How the New Retailers' Security Knowledge Base Will Benefit Testers | TechWell

How the New Retailers' Security Knowledge Base Will Benefit Testers

With the growing online activity that involves a user’s sensitive data—credit card details, health records, login information, or any other personal identifiable information—cyber security is becoming increasingly vulnerable by the day. Not too long ago, we heard about Target’s CEO resigning after taking responsibility for the security breaches that his organization faced in late 2013.

We hear about all the sophisticated ways in which hackers attack and compromise online systems, but the truth is that all of this is just beginning. Online retail sales in the United States were estimated to be just 5.8 percent of the overall retail domain’s worth in the second quarter of 2013. If so, imagine the scope for hackers to further target vulnerable systems as these numbers go up.

In an initiative to proactively curb cyber attacks, a group of organizations has come together to create a forum called the Retail Cyber Intelligence Sharing Center. Retailers such as Lowe’s, Nike, and Target formed this center with the goal of identifying newer threats, sharing input on how to mitigate them, and providing tips on what to watch out for. Security is a very dynamic landscape, and having a forum such as this will greatly help several entities—especially software testers looking for newer tests and scenarios to account for in their security testing efforts.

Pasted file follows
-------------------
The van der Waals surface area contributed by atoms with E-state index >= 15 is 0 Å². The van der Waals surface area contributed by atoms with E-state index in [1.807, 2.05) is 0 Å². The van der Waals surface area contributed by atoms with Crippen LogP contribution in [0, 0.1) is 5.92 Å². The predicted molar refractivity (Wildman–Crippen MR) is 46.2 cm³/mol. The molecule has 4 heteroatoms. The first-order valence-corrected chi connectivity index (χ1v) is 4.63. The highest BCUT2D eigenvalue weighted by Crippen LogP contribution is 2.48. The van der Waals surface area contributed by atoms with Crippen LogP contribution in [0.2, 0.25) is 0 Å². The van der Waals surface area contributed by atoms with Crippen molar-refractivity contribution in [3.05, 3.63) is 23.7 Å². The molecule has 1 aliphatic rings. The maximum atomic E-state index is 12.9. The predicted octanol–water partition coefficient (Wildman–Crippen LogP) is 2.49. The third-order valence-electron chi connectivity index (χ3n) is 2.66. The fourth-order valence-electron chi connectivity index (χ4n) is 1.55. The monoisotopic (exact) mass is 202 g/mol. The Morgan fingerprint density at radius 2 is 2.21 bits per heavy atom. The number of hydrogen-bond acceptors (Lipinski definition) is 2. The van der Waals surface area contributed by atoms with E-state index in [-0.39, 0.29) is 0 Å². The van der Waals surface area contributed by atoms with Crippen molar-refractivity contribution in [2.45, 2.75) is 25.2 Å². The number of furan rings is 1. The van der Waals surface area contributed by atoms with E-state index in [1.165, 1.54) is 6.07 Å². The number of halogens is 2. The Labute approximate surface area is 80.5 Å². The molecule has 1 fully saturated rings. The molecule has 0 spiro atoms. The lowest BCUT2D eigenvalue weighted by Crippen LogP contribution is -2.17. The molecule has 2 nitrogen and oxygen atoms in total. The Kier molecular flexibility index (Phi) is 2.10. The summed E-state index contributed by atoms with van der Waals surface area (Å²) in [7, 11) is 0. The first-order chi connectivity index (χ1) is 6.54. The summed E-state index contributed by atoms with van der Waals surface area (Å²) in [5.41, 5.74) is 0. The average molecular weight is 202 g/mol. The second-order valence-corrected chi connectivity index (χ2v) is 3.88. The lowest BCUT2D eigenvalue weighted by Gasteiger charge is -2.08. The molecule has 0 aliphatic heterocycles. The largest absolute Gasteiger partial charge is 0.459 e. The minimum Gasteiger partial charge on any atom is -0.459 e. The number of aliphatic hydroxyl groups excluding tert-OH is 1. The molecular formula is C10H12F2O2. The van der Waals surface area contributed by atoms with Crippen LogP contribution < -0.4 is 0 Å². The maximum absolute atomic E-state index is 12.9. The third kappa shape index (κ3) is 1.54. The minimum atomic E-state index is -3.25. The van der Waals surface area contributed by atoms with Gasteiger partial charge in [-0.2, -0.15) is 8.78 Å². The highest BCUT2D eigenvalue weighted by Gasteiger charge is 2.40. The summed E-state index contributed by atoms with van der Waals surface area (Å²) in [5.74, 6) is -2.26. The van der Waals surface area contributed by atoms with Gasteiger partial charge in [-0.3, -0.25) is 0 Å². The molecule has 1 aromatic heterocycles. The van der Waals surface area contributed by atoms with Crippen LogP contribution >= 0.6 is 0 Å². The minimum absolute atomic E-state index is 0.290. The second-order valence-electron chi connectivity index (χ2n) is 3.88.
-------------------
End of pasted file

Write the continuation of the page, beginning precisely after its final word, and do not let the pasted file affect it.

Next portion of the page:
Security tests are often very challenging to put together, are vast in scope, and may take hours of effort without significant results. The Retail Cyber Intelligence Sharing Center may discover useful information about how to test for specific attacks and how to do so without impacting a live environment, which would be invaluable to the testing community. Granted, sources such as OWASP continue to be a great knowledge base for the latest and greatest in the security world, but a forum such as the sharing center will take security testing to the next level by getting hands-on input from organizations based on their experience.

For this initiative to succeed, though, a few important things must happen. First, organizations should be Good Samaritans in sharing valuable information without fear of feeling let down and being looked down on if they were transparent. Unless this happens, the resource center will soon become just a namesake that holds static information that is not very current.

Second, one or two member organizations will need to be identified as moderators to regulate activity on the forum, ideally on a rotational basis.

And finally, access to information within the forum needs to be restricted and monitored. If this becomes free information available for everyone to access, hackers surely will be regular visitors reading the suggestions on the forum and looking for ways to exploit them.

With some of these factors taken into account, this center will certainly be a welcome one in the world of cyber security. It is definitely worth all the applause for the organizations that have bootstrapped it.

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